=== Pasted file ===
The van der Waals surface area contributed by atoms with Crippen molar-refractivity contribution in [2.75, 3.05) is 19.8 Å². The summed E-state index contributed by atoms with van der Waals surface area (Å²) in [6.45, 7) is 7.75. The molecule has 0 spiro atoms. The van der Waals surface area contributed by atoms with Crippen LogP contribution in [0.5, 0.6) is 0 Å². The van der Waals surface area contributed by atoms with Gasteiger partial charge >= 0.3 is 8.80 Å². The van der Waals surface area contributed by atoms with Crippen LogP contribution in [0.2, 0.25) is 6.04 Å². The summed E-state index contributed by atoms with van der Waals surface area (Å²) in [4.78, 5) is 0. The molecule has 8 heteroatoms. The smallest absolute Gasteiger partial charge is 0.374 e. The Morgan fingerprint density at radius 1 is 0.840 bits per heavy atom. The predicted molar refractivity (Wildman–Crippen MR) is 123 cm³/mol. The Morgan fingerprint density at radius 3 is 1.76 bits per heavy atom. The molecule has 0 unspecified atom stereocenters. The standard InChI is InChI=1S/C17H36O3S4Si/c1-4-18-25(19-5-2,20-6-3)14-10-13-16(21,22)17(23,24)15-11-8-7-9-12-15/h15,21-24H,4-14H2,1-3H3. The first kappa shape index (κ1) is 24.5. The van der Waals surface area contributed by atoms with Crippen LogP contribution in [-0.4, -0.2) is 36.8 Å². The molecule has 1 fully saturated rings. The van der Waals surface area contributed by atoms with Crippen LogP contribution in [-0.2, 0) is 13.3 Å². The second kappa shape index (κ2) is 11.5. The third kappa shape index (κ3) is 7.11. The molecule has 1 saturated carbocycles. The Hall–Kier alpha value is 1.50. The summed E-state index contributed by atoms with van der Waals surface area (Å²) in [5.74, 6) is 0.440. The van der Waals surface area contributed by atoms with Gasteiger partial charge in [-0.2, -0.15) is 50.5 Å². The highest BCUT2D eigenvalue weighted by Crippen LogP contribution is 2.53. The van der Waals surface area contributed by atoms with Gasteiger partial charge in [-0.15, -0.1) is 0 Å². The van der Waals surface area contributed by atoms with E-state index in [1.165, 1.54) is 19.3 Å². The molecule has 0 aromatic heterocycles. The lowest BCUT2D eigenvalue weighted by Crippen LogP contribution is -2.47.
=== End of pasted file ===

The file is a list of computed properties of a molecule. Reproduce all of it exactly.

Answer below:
The van der Waals surface area contributed by atoms with Crippen molar-refractivity contribution in [2.75, 3.05) is 19.8 Å². The summed E-state index contributed by atoms with van der Waals surface area (Å²) in [6.45, 7) is 7.75. The molecule has 0 spiro atoms. The van der Waals surface area contributed by atoms with Crippen LogP contribution in [0.5, 0.6) is 0 Å². The van der Waals surface area contributed by atoms with Gasteiger partial charge >= 0.3 is 8.80 Å². The van der Waals surface area contributed by atoms with Crippen LogP contribution in [0.2, 0.25) is 6.04 Å². The summed E-state index contributed by atoms with van der Waals surface area (Å²) in [4.78, 5) is 0. The molecule has 8 heteroatoms. The smallest absolute Gasteiger partial charge is 0.374 e. The Morgan fingerprint density at radius 1 is 0.840 bits per heavy atom. The predicted molar refractivity (Wildman–Crippen MR) is 123 cm³/mol. The Morgan fingerprint density at radius 3 is 1.76 bits per heavy atom. The molecule has 0 unspecified atom stereocenters. The standard InChI is InChI=1S/C17H36O3S4Si/c1-4-18-25(19-5-2,20-6-3)14-10-13-16(21,22)17(23,24)15-11-8-7-9-12-15/h15,21-24H,4-14H2,1-3H3. The first kappa shape index (κ1) is 24.5. The van der Waals surface area contributed by atoms with Crippen LogP contribution in [-0.4, -0.2) is 36.8 Å². The molecule has 1 fully saturated rings. The van der Waals surface area contributed by atoms with Crippen LogP contribution in [-0.2, 0) is 13.3 Å². The second kappa shape index (κ2) is 11.5. The third kappa shape index (κ3) is 7.11. The molecule has 1 saturated carbocycles. The Hall–Kier alpha value is 1.50. The summed E-state index contributed by atoms with van der Waals surface area (Å²) in [5.74, 6) is 0.440. The van der Waals surface area contributed by atoms with Gasteiger partial charge in [-0.2, -0.15) is 50.5 Å². The highest BCUT2D eigenvalue weighted by Crippen LogP contribution is 2.53. The van der Waals surface area contributed by atoms with Gasteiger partial charge in [-0.15, -0.1) is 0 Å². The van der Waals surface area contributed by atoms with E-state index in [1.165, 1.54) is 19.3 Å². The molecule has 0 aromatic heterocycles. The lowest BCUT2D eigenvalue weighted by Crippen LogP contribution is -2.47.